5. Open the adb shell again, and check that you are indeed root (issue the "id" command, try browsing through the different folders, etc). It can be that your phone is still read-only (the "mount" command will tell you), in this case you usually only need to unplug/replug your phone. If you still have a readonly filesystem, then there is something wrong with your udev rules above.
  6. When you are done playing, simply reboot your phone normally, it will get back to its normal kernel.

Backing up the default system

Before beginning to play with custom kernels and all that bright side of life, it is absolutely necessary to have backups of your current system. I've read many posts on the net where people screwed their entire system. Once you have root and read/write access like we did in the previous step, it is a piece of cake:

  1. In adb shell, copy the 4 components of the FirefoxOS system into separate .img files on the sdcard:
    cat /dev/mtd/mtd0 >/mnt/sdcard/boot.img
    cat /dev/mtd/mtd1 >/mnt/sdcard/system.img
    cat /dev/mtd/mtd5 >/mnt/sdcard/userdata.img
    cat /dev/mtd/mtd7 >/mnt/sdcard/recovery.img
  2. Exit the adb shell, create a backup directory on your computer, then copy these 4 files from the phone's sdcard to your backup directory:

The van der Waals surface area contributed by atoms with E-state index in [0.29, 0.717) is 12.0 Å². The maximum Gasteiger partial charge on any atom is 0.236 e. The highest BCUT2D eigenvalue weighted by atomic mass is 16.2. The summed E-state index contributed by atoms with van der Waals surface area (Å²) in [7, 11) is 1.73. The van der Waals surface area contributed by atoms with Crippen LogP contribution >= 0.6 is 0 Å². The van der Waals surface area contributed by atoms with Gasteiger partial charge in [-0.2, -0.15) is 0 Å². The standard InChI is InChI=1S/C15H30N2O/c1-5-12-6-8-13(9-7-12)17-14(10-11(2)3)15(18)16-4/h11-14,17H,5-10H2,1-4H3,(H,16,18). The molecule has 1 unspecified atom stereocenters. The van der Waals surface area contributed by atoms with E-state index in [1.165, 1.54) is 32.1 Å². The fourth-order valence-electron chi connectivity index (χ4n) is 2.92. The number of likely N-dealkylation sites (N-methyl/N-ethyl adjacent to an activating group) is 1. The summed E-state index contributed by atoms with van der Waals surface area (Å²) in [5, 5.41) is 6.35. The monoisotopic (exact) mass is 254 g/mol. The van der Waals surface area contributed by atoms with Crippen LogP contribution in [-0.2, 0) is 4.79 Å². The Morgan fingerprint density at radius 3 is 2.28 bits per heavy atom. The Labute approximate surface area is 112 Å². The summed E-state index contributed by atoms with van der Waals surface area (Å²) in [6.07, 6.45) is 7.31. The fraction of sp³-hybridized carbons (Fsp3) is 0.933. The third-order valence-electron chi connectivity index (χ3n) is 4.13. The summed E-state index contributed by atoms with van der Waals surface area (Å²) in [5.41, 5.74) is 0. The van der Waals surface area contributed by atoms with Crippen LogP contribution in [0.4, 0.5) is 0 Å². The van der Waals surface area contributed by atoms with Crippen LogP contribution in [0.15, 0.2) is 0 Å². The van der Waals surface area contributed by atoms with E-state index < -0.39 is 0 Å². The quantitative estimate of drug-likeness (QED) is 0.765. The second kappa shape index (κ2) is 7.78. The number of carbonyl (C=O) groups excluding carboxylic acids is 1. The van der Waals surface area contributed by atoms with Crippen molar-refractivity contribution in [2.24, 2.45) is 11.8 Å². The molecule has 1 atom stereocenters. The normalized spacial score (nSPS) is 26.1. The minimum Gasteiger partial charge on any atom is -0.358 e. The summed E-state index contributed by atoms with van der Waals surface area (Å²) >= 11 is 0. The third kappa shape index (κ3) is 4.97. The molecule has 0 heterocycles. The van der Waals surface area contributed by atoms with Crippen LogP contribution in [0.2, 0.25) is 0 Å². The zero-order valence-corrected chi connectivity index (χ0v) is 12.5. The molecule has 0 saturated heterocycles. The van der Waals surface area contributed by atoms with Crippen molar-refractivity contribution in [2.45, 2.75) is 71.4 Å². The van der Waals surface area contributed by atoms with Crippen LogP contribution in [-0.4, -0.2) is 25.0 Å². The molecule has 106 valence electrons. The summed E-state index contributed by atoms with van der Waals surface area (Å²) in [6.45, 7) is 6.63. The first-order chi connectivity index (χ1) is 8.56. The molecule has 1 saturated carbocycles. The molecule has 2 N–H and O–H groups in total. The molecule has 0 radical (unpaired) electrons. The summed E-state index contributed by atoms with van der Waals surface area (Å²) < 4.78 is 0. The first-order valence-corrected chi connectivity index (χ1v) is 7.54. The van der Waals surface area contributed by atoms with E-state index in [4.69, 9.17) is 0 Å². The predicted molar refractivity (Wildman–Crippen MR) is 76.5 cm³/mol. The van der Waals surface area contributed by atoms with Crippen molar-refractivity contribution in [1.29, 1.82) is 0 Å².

adb pull /mnt/sdcard/boot.img backup/boot.img
    adb pull /mnt/sdcard/system.img backup/system.img
    adb pull /mnt/sdcard/userdata.img backup/userdata.img
    adb pull /mnt/sdcard/recovery.img backup/recovery.img
    Done, you now have 4 nice images that reflect your whole FirefoxOS system in its current state. Keep these safe for the case something happens...

Installing the ClockworkMod recovery

FirefoxOS, like Android, comes with a recovery mode, which allows you to restore the system to its original factory state. On my phone, you access that mode by turning the phone off, then pressing the volume down button, then the power button, and keep them pressed until you enter the recovery screen. It has only one option, labeled "wipe everything and restore factory settings? y/n"... Amuch more interesting thing to do is to install an alternate recovery mode called clockworkmod. It has many interesting features such as the ability to backup your whole system, like we just did manually, manage backups, and restore from these backups. Installing it is pretty easy:

  1. Download the hamachi-clockworkmod-recovery.img image from http://elsimpicuitico.wordpress.com/2013/12/17/backups-del-sistema-entero-en-firefoxos-alcatel-ot-fire/. (Warning, this image is for Hamachi (Mozilla's codename for the Alcatel One Touch Fire) only!)